Also, there is a great web site I found a while back(click here) that blows the ears back on those who claim the "peacefullness" of Islam and also the invasion of Sharia law. Give these a whirl and think a bit.  Y'all have a good 'un.

A mean set of pipes...

I'm not usually one to post music, but this video has been making it's way around the net and it is awesome. The band is called Sidewinder and they are an Air Force rock band touring the sandbox in support of the troops. There are many songs on Youtube, but this one is by far the best. This little heifer can sing. So, enjoy.

Also I want to welcome Up North to my humble litttle blog and thank him for the invite to the Gun Blog Black List. Check it out! As usual...y'all have a good 'un.

Saturday, September 17, 2011

Quotes to think on...

"It is not these well-fed long-haired men that I fear, but the pale and the hungry-looking."~Julius Caesar as quoted in Plutarch's Lives

"I am strongly in favor of common sense, common honesty, and common decency. Of course, this makes me forever ineligible for public office."~ HL Mencken

"I have wondered at times about what the Ten Commandments would look like if Moses had run them through the US Congress."~Ronald Reagan

Wednesday, September 14, 2011

I just like this picture...

A gear review...Kodiak Gearslinger

Sorry for the recent hiatus, but I've been working around the house lately and trying to pull some OT to pay some bills around here. You know the drill. Anyway, I had promised to do a couple of reviews earlier this year and finally am getting around to posting. A couple of months ago I reviewed an awesome penlight and now want to do one on my newest bag. The Maxpedition Kodiak Gearslinger.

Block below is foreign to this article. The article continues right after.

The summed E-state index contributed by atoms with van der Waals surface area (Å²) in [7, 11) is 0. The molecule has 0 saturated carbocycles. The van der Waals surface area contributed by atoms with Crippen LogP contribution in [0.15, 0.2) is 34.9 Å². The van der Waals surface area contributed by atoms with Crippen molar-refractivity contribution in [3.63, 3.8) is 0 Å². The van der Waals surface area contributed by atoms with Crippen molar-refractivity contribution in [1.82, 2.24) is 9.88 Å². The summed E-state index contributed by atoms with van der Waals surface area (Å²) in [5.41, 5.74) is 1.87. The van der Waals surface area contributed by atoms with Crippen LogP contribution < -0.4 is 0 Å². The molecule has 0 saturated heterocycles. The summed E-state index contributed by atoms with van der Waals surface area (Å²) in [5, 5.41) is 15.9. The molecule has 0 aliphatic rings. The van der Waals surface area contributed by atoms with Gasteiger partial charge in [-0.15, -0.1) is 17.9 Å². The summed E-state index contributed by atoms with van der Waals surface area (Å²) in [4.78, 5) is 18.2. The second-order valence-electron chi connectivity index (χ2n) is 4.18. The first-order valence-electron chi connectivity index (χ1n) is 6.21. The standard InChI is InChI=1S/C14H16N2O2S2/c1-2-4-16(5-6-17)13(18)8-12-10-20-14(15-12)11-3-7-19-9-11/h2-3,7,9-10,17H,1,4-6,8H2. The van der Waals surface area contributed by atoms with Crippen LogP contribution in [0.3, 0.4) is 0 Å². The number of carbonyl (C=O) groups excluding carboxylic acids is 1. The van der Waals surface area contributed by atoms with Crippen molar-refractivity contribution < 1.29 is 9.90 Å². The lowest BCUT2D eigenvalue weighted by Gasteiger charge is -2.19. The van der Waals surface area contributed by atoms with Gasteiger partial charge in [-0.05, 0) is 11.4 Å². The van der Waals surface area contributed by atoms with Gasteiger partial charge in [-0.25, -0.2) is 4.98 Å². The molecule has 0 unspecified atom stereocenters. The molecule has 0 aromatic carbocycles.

My quest for a new general purpose(and possible BOB) started last year when I helped chaperone a zoo trip for LBD(littlest blond daughter). I had to carry her lunch and mine, as well as a ton of other stuff, seeing as how I was the only man in the group; making me the proverbial pack mule. The backpack I used was one I picked up a while back, on sale, at the big box. It had muted colors, plenty of pockets, and was as good of quality as one can get from Wally World. I dutifully strapped it on and within thirty minutes knew I would be on the internet that night looking for a new one. The straps were too tight and close together for my large frame and it was impossible to get off and on when fully loaded or when in a hurry. My first find was a "sling" pack from Hazard 4Evac; the "Rocket Bag". It was a one strap affair that could be slung over the head and carried on either shoulder. It is slim and could fit in the truck easily. Good idea, huh? After I received it I found that the quality was excellent and worth the price, but the thickly padded sling was attached in the middle to make it ambidextrous. This made it ride uncomfortably against my neck when in use. Soooooo that was sent back. That's when I finally brokedown and spent the money to get the Kodiak from a seller on Ebay. Here's what Maxpedition has to say about the bag:

Product Features

• #0468 Kodiak S-Type Gearslinger

•Single shoulder backpack designed to maximize utility when rotated towards front of body

•Main compartment: 17" high x 10" wide x 4" thick with internal organization

•Top front: 4.5" high x 9" wide x 2" thick with internal organization

•Bottom front: 10" high x 9" wide x 2" thick with internal organization

•Approximate Capacity: 1100 cu. in.

•Fits up to 15.4" (diagonal screen size) laptop computer.

•Main compartment and hydration compartment can accept CCW accessories

•Shoulder strap designed to go over left shoulder for better weapon shouldering

•Bag can be worn in front and contents comfortably accessed while sitting down

•Water bottle pocket sized to fit 32oz Nalgene bottle

•Compatible with 100oz hydration reservoir

•Theft deterrent devices built-in to capture zipper pulls

•PALS modular webbing throughout to for attaching accessories

•Top and side handles